The Graduate Certificate in Gerontology is designed for students who wish to receive post-baccalaureate training in gerontology. The certificate can be taken by itself or in conjunction with a graduate degree in another field, such as social work, nursing, counseling, psychology, etc.

The certificate represents a specialization in the aging process and in working with and for older adults. An MSW student, for example, who pursues the GCE concurrently (or enrolls later having worked in the field) can rightfully call him or herself a "Gerontological Social Worker" upon graduation. The GCG works well with many other advanced degrees  at UMSL, including those in the fields of Psychology, Nursing, Sociology, Optometry, and Neuroscience.

The GCG utilizes the same core curriculum described under the MSG Degree above. Students also complete one 200-hour practicum at a community agency, government office, research facility, or other like organization.

MSW students at UMSL may declare to become part of the GCG Program at any time. Admission is automatic. This declaration must be in writing (email to Dr. Meuser - An in-person interview is usually required.

Undergraduate Certificate in Gerontological Studies (18 Credit Hours)

Opportunities and challenges of human aging intersect with most academic and professional disciplines. Seniors receive a range of health, social, economic and other support services (e.g. through government programs, medical centers, senior centers, long-term care facilities, not-for-profit agencies) in order to age successfully at home or elsewhere.

The proportion of older adults in the US population will grow substantially in coming decades. The 18 credit hour Undergraduate Certificate in Gerontological Studies (UCGS) is designed to prepare students for entry level, service-oriented positions in this growing marketplace.

The UCGS adds a tangible credential for future work with and for older adults, and it can be pursued with any major area of study with proper planning. The curriculum involves a combination of required courses and choices for specific learning needs and career interests. All students must take a 3-credit introductory course – Aging in America: Concepts & Controversies (GERON 2170) – and a 3-credit service learning course – Social & Community Services for an Aging Population (GERON 2300). The remaining 12 credits are chosen from a select list of courses at the 3000-4000 levels.  Contact the Director of the Gerontology Program to learn more and for an advising appointment.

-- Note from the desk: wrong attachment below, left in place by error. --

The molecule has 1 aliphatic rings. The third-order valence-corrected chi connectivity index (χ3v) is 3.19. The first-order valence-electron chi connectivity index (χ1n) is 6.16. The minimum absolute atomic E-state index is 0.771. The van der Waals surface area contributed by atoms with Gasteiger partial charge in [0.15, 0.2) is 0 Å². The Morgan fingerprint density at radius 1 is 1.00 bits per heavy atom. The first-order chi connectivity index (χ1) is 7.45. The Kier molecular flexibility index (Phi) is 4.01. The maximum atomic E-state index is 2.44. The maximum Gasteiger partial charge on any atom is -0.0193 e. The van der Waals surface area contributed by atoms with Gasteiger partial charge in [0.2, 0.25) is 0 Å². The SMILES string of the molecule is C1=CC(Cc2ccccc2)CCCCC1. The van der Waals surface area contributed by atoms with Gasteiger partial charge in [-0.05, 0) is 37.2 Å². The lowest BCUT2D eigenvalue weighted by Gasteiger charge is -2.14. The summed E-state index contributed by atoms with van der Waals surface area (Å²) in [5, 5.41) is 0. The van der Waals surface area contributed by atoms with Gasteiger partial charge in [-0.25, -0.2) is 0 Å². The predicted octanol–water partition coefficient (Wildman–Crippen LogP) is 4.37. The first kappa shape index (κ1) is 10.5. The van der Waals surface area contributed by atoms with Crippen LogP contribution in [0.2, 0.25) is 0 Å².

Minor in Gerontology (15 credits)

Opportunities and challenges of human aging intersect with most academic and professional disciplines. Whether you seek a career in health care, social services, policy, business, criminology, etc., aging will impact your efforts. The 15 credit hour Minor in Gerontology is designed with breadth and flexibility in mind.

This Minor adds a tangible credential for future work with and for older adults, and it can be pursued with any major area of study with proper planning. Contact the Director of the Gerontology Program to learn more and for an advising appointment.

Students have many courses to choose from to create a personalized plan of study. All students must take a 3-credit introductory course – Aging in America: Concepts & Controversies (GERON 2170). At least 6 of the remaining 12 credits must be from courses at the 4000 level. A number of our 4000 level courses can also serve a “capstone” function to meet other major or program requirements. Sufficient online courses are now available for a fully online Minor!

Program-wide Learning Objectives

Students will gain:

  1. A detailed appreciation for the aging process with respect to successful aging, health status, physical functioning, cognition and capacity, psychosocial involvement, diversity, cultural influences and competence, and public policy.
  2. An ability to integrate theoretical perspectives on aging with the practical needs and concerns of individuals in various living environments.
  3. An ability to interpret and appropriately utilize research findings to inform daily practice, especially with respect to screening, assessment, intervention, and referral activities.
  4. Professional competence in the areas of ethical practice, participation in multidisciplinary teams, communication with clients and families, and approaches to assessment and intervention.


"I had an excellent opportunity with work one-on-one, I feel, very closely with a lot of my professors.  I had a great opportunity to be a graduate research assistant to Dr. Margo Hurwicz, which fit nicely……It was a beautiful blend or marriage of hands-on, like actually getting to do primary and secondary research with Alzheimer’s Disease."  Rachel Lugge, MSG (2007 Graduate)



"What I found in being a graduate student at UMSL was that I had the freedom to dream as big as I wanted to dream.  My main point that I really stress about my education at UMSL is that I felt that I mattered and I felt that someone was going to be to help guide me down that path, to point me in that direction."  Torrey Johnson, MSG (2010 Graduate)